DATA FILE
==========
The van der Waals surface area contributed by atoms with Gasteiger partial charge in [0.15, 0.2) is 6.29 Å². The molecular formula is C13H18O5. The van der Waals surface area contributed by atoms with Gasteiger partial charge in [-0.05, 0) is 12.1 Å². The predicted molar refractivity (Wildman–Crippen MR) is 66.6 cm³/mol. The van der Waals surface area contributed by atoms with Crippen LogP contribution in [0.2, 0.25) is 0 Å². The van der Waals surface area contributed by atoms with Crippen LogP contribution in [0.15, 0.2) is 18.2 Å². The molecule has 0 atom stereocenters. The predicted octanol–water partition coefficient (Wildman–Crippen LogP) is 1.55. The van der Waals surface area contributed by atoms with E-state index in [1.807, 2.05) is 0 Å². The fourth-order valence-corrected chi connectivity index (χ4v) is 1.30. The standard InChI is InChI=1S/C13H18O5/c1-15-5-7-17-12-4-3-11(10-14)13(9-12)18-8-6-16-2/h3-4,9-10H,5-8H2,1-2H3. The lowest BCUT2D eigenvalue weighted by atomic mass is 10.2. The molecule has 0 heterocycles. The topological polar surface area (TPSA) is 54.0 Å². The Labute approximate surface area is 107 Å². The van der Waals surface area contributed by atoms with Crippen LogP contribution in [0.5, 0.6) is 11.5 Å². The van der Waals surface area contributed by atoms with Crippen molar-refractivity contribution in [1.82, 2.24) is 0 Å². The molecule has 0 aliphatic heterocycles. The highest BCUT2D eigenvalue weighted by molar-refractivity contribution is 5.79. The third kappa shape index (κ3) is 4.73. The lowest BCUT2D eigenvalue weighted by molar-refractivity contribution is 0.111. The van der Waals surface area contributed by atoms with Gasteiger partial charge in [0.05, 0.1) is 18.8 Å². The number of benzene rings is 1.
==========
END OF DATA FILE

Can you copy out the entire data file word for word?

The van der Waals surface area contributed by atoms with Gasteiger partial charge in [0.15, 0.2) is 6.29 Å². The molecular formula is C13H18O5. The van der Waals surface area contributed by atoms with Gasteiger partial charge in [-0.05, 0) is 12.1 Å². The predicted molar refractivity (Wildman–Crippen MR) is 66.6 cm³/mol. The van der Waals surface area contributed by atoms with Crippen LogP contribution in [0.2, 0.25) is 0 Å². The van der Waals surface area contributed by atoms with Crippen LogP contribution in [0.15, 0.2) is 18.2 Å². The molecule has 0 atom stereocenters. The predicted octanol–water partition coefficient (Wildman–Crippen LogP) is 1.55. The van der Waals surface area contributed by atoms with E-state index in [1.807, 2.05) is 0 Å². The fourth-order valence-corrected chi connectivity index (χ4v) is 1.30. The standard InChI is InChI=1S/C13H18O5/c1-15-5-7-17-12-4-3-11(10-14)13(9-12)18-8-6-16-2/h3-4,9-10H,5-8H2,1-2H3. The lowest BCUT2D eigenvalue weighted by atomic mass is 10.2. The molecule has 0 heterocycles. The topological polar surface area (TPSA) is 54.0 Å². The Labute approximate surface area is 107 Å². The van der Waals surface area contributed by atoms with Crippen LogP contribution in [0.5, 0.6) is 11.5 Å². The van der Waals surface area contributed by atoms with Crippen molar-refractivity contribution in [1.82, 2.24) is 0 Å². The molecule has 0 aliphatic heterocycles. The highest BCUT2D eigenvalue weighted by molar-refractivity contribution is 5.79. The third kappa shape index (κ3) is 4.73. The lowest BCUT2D eigenvalue weighted by molar-refractivity contribution is 0.111. The van der Waals surface area contributed by atoms with Gasteiger partial charge in [0.05, 0.1) is 18.8 Å². The number of benzene rings is 1.